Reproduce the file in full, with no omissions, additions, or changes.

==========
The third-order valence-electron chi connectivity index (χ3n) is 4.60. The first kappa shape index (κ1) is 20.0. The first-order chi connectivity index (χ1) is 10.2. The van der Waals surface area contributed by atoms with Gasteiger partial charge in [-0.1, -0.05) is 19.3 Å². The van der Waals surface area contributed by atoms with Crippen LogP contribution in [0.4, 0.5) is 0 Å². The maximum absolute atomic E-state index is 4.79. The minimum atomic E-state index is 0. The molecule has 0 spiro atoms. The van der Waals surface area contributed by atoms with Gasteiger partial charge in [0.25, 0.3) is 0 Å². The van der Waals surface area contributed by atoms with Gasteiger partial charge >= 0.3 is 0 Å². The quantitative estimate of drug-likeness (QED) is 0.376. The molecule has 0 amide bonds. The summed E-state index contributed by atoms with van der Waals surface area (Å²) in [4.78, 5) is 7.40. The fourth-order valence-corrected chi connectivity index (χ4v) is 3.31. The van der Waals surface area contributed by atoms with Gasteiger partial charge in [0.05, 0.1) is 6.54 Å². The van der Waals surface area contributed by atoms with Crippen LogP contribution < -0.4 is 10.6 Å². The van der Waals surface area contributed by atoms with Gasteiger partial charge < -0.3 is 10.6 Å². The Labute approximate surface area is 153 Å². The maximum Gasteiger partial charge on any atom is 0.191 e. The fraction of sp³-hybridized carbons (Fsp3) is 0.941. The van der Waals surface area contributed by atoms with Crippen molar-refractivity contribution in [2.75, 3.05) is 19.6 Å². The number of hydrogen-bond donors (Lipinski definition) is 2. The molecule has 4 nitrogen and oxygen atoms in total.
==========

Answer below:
The third-order valence-electron chi connectivity index (χ3n) is 4.60. The first kappa shape index (κ1) is 20.0. The first-order chi connectivity index (χ1) is 10.2. The van der Waals surface area contributed by atoms with Gasteiger partial charge in [-0.1, -0.05) is 19.3 Å². The van der Waals surface area contributed by atoms with Crippen LogP contribution in [0.4, 0.5) is 0 Å². The maximum absolute atomic E-state index is 4.79. The minimum atomic E-state index is 0. The molecule has 0 spiro atoms. The van der Waals surface area contributed by atoms with Gasteiger partial charge in [0.25, 0.3) is 0 Å². The van der Waals surface area contributed by atoms with Gasteiger partial charge >= 0.3 is 0 Å². The quantitative estimate of drug-likeness (QED) is 0.376. The molecule has 0 amide bonds. The summed E-state index contributed by atoms with van der Waals surface area (Å²) in [4.78, 5) is 7.40. The fourth-order valence-corrected chi connectivity index (χ4v) is 3.31. The van der Waals surface area contributed by atoms with Gasteiger partial charge in [0.05, 0.1) is 6.54 Å². The van der Waals surface area contributed by atoms with Crippen LogP contribution < -0.4 is 10.6 Å². The van der Waals surface area contributed by atoms with Gasteiger partial charge < -0.3 is 10.6 Å². The Labute approximate surface area is 153 Å². The maximum Gasteiger partial charge on any atom is 0.191 e. The fraction of sp³-hybridized carbons (Fsp3) is 0.941. The van der Waals surface area contributed by atoms with Crippen molar-refractivity contribution in [2.75, 3.05) is 19.6 Å². The number of hydrogen-bond donors (Lipinski definition) is 2. The molecule has 4 nitrogen and oxygen atoms in total.